By David Himbara
The Ugandan ruler Idi Amin was undoubtedly one of the factors that led to the collapse of the East African Community (EAC). Amin was in a war of words with Kenya in 1976 about border demarcation. Amin then turned on Tanzania in 1978 claiming Tanzania was harboring Ugandan rebels.
The EAC whose roots are traceable to the customs union and common currency implemented by the British since the 1940s collapsed in 1977. Kenya, Tanzania and Uganda revived EAC which came into force in July 2000, 23 years after its collapse. Rwanda and Burundi joined the EAC in July 2009. South Sudan joined the bloc in September 2016.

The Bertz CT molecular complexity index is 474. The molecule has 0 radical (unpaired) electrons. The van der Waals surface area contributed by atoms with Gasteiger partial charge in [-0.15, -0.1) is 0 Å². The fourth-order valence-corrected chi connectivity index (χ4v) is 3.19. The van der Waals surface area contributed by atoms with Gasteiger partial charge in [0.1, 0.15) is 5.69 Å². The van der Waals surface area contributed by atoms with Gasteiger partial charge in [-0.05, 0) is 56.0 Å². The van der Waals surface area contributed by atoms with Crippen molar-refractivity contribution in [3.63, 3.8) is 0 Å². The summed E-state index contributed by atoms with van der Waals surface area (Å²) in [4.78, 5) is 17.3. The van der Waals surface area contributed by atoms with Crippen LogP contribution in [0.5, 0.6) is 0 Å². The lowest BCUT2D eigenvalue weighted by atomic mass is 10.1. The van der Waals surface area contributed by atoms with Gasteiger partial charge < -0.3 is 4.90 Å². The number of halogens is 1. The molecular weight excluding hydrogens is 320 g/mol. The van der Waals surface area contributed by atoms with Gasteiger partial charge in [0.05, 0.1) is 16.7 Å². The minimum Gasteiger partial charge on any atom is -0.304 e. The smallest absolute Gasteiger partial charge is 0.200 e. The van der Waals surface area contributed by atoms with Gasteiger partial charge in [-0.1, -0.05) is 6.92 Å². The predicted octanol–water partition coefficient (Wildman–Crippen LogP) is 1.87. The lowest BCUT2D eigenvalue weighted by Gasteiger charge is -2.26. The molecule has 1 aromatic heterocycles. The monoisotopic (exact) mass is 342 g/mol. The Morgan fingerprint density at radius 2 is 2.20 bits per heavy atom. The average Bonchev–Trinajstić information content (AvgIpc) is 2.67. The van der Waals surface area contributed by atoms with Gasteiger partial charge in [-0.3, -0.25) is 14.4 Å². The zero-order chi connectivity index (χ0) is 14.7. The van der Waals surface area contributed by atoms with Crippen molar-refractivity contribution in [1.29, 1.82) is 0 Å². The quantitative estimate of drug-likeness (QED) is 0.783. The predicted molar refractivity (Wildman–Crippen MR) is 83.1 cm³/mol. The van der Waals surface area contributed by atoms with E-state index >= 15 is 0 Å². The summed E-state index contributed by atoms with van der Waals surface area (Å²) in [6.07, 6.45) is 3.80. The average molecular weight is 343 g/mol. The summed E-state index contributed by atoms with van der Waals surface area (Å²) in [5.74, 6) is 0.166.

Fast forward to March 2019. Rwanda’s General Paul Kagame claimed that Uganda is harboring Rwandan rebels who seek to remove him from power. Kagame ordered Rwandans not to travel to Uganda and closed the common border with Uganda. Thus, Kagame becomes the second military ruler to jeopardize the East African Community.
How the Kagame-induced EAC border crisis will end remains to be seen. In the case of Amin, his regime collapsed in 1979, after he invaded Tanzania in 1978.